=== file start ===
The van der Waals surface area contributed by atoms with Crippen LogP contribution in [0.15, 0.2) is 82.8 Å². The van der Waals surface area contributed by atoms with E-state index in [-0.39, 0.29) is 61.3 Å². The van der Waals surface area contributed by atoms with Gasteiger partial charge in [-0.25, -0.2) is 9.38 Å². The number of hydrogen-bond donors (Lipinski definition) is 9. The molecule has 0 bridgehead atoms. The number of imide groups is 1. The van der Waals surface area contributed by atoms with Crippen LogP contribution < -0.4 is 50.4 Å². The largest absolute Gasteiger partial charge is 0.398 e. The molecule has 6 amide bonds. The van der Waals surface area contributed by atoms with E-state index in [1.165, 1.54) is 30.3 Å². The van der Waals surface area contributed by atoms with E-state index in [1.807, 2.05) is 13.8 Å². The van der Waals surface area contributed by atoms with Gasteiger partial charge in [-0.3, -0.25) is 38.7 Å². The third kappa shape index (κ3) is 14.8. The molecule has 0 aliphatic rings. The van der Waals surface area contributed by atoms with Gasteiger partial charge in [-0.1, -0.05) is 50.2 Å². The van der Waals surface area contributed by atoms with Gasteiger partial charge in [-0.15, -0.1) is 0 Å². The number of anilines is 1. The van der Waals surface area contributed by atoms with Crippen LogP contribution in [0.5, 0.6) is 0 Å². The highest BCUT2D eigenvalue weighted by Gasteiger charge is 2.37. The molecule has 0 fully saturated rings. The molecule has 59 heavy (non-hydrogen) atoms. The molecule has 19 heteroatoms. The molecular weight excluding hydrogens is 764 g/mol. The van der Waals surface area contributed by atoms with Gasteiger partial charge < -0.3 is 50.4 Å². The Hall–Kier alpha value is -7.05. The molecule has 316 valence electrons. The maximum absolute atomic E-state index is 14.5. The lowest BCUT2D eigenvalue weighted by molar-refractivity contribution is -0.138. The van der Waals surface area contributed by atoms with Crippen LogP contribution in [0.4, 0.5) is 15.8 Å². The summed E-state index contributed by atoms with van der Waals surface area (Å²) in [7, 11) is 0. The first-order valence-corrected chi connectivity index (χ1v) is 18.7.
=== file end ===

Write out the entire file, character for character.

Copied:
The van der Waals surface area contributed by atoms with Crippen LogP contribution in [0.15, 0.2) is 82.8 Å². The van der Waals surface area contributed by atoms with E-state index in [-0.39, 0.29) is 61.3 Å². The van der Waals surface area contributed by atoms with Gasteiger partial charge in [-0.25, -0.2) is 9.38 Å². The number of hydrogen-bond donors (Lipinski definition) is 9. The molecule has 0 bridgehead atoms. The number of imide groups is 1. The van der Waals surface area contributed by atoms with Crippen LogP contribution < -0.4 is 50.4 Å². The largest absolute Gasteiger partial charge is 0.398 e. The molecule has 6 amide bonds. The van der Waals surface area contributed by atoms with E-state index in [1.165, 1.54) is 30.3 Å². The van der Waals surface area contributed by atoms with E-state index in [1.807, 2.05) is 13.8 Å². The van der Waals surface area contributed by atoms with Gasteiger partial charge in [-0.3, -0.25) is 38.7 Å². The third kappa shape index (κ3) is 14.8. The molecule has 0 aliphatic rings. The van der Waals surface area contributed by atoms with Gasteiger partial charge in [-0.1, -0.05) is 50.2 Å². The van der Waals surface area contributed by atoms with Gasteiger partial charge in [-0.15, -0.1) is 0 Å². The number of anilines is 1. The van der Waals surface area contributed by atoms with Crippen LogP contribution in [0.5, 0.6) is 0 Å². The highest BCUT2D eigenvalue weighted by Gasteiger charge is 2.37. The molecule has 0 fully saturated rings. The molecule has 59 heavy (non-hydrogen) atoms. The molecule has 19 heteroatoms. The molecular weight excluding hydrogens is 764 g/mol. The van der Waals surface area contributed by atoms with Gasteiger partial charge < -0.3 is 50.4 Å². The Hall–Kier alpha value is -7.05. The molecule has 316 valence electrons. The maximum absolute atomic E-state index is 14.5. The lowest BCUT2D eigenvalue weighted by molar-refractivity contribution is -0.138. The van der Waals surface area contributed by atoms with Crippen LogP contribution in [0.4, 0.5) is 15.8 Å². The summed E-state index contributed by atoms with van der Waals surface area (Å²) in [7, 11) is 0. The first-order valence-corrected chi connectivity index (χ1v) is 18.7.